As if they had never been: Gary Glitter and Jimmy Savile are erasing from history, but at what cost? | The independent




A star-studded CD box set of the best of glam rock is being released. I’m a bit of a glam-rock fan on silence (the very calm) so I’m pretty happy with it. All the usual suspects from the 70s will be represented – David Bowie, Marc Bolan, Slade, The Sweet, Suzi Quatro and many more. Missing, however, is one musician who was a key member of the glam-rock fraternity and had three No.1 hits in the genre – a Gary Glitter.

There are three reasons I like his exclusion: 1. He’s a loathsome thug. 2 He’s a criminal. 3. I never really liked his records anyway.

But there are also reasons why its exclusion worries me a bit. First he had these # 1s. Second, how right is it morally, culturally or otherwise to erase people’s work from history because they are loathsome criminals? It is certainly tempting to do so. Indeed, the BBC has done it before with this even more repulsive Jimmy Savile creep, making sure they don’t show any old The top of the pops shows he hosted.

Notice, we’re a little bit selective, it seems to me, about who we try to write history about and who we don’t. The late novelist Arthur Koestler, a literary fighter against totalitarianism, was denounced a few years ago as a serial rapist. I was involved in reporting this story and, in the most heartbreaking interview of my career, spoke to one of its victims – filmmaker Jill Craigie, wife of former Labor leader Michael Foot. She saw her torment again. Still, go to Amazon and there are a slew of Koestler titles out there, many with the word “classic” next to it.

We could go on. It is a delicate question, who to ban and who not to ban. Where does it start, where does it end? It certainly seems morally fishy to me to practice some sort of cultural relativism and say that sex offenses on the pop scene should see the work of writers erased from history, but sexual offenses and abuse by a militant leftist novelist should. not lead to his work being taken off the shelves.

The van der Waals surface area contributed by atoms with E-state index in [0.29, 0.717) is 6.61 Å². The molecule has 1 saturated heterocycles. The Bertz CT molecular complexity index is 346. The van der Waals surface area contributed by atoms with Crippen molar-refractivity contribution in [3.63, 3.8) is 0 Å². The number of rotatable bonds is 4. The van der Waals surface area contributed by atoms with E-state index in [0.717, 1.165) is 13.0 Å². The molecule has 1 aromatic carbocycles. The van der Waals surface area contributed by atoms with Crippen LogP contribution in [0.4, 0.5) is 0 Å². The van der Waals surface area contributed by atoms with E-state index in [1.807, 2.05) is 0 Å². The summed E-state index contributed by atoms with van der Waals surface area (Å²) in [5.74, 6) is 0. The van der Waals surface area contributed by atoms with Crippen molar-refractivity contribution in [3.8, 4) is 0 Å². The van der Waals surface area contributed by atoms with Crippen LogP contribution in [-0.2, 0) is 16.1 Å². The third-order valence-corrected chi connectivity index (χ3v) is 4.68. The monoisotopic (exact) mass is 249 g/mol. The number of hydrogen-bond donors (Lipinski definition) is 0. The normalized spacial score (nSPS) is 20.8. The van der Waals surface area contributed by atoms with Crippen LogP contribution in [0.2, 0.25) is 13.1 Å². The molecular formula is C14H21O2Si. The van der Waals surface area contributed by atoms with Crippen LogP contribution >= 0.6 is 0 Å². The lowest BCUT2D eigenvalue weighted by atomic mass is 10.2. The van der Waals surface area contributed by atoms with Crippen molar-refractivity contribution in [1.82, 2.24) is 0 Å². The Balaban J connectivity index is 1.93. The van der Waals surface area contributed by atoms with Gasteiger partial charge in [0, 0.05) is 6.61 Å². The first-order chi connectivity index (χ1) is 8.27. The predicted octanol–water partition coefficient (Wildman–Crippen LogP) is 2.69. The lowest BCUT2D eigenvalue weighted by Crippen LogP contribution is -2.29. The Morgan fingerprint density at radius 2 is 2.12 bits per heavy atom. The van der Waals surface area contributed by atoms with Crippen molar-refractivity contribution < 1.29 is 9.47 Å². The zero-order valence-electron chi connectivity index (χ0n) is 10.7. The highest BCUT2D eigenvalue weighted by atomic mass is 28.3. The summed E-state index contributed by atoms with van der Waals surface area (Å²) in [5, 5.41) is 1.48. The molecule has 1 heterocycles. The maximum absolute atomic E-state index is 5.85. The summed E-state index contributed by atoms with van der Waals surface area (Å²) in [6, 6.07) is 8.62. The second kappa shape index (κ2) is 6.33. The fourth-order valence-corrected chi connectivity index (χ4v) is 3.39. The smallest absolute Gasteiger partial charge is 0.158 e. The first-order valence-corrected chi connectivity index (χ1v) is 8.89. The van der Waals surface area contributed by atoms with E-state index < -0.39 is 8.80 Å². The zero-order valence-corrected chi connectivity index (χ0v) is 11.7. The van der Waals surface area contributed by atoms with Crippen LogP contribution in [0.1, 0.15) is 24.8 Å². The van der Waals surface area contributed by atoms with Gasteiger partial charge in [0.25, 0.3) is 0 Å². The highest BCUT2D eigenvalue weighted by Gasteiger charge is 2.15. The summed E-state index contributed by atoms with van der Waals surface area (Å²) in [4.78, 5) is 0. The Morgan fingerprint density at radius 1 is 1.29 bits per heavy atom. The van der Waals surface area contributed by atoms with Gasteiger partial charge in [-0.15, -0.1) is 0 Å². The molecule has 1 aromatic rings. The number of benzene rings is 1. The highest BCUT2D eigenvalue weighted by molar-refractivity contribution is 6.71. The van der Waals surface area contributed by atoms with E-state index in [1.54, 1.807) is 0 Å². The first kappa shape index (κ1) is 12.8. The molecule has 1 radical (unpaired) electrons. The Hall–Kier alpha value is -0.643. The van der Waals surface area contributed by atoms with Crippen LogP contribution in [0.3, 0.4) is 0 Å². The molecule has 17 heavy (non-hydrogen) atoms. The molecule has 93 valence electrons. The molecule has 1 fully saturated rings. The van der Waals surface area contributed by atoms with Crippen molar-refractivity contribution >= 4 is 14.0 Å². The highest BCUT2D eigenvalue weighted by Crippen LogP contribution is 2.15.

And yet, and yet. There is nothing worse than pedophilia. Do we really want to see Glitter collect royalties? Do we want to look at a CD cover and see its picture? Surely his victims should be spared this pain and the pain of hearing his voice. It’s very difficult. But it’s a slippery slope to start writing people’s work out of history. At what level of crime do you start? And at what level of cultural achievement do you close your eyes?

In an interview with this newspaper a few days ago, famous theater and opera director Dr Jonathan Miller explained that he never goes to the theater or the opera. Never. He was only interested in his own work. Dr Miller said his attitude came from being a doctor – after all, he wouldn’t watch another doctor perform surgery. What a silly argument. Doctors keep abreast of new developments in their field by reading medical journals. Directors might as well keep abreast of new developments in their chosen field… by going to the theater. Besides, aren’t directors supposed to believe in the theater as a place to visit to enrich one’s life? Dr Miller also complains in the interview that the National Theater has not invited him to conduct there for 35 years. Maybe they stick with people who love the theater enough to go there every now and then.

Gay rights activist Peter Tatchell staged protests at the London Symphony Orchestra concerts conducted by Valery Gergiev. The conductor is a friend of President Putin, and Tatchell wants him to speak out against Russia’s anti-gay laws. In a recent protest, Mr Tatchell managed to take the stage before the concert and deliver a short, unauthorized speech before being taken away by security personnel. He said afterwards that the audience seemed sympathetic. Indeed, some applauded.

I support Mr Tatchell who believes that great artists, and in particular Putin’s friend Gergiev, should speak out against these repressive laws, and that is exactly what they wrote before. But I think I have to tell Mr. Tatchell that the heat in the audience that night could also be explained by the fact that he was in formal dress. When someone takes the stage before the show in formal dress, the audience worries that they will be told that the star of the night is sick. When the announcement turns out to be something completely different, the happiness, warmth and support will magically fill the auditorium.

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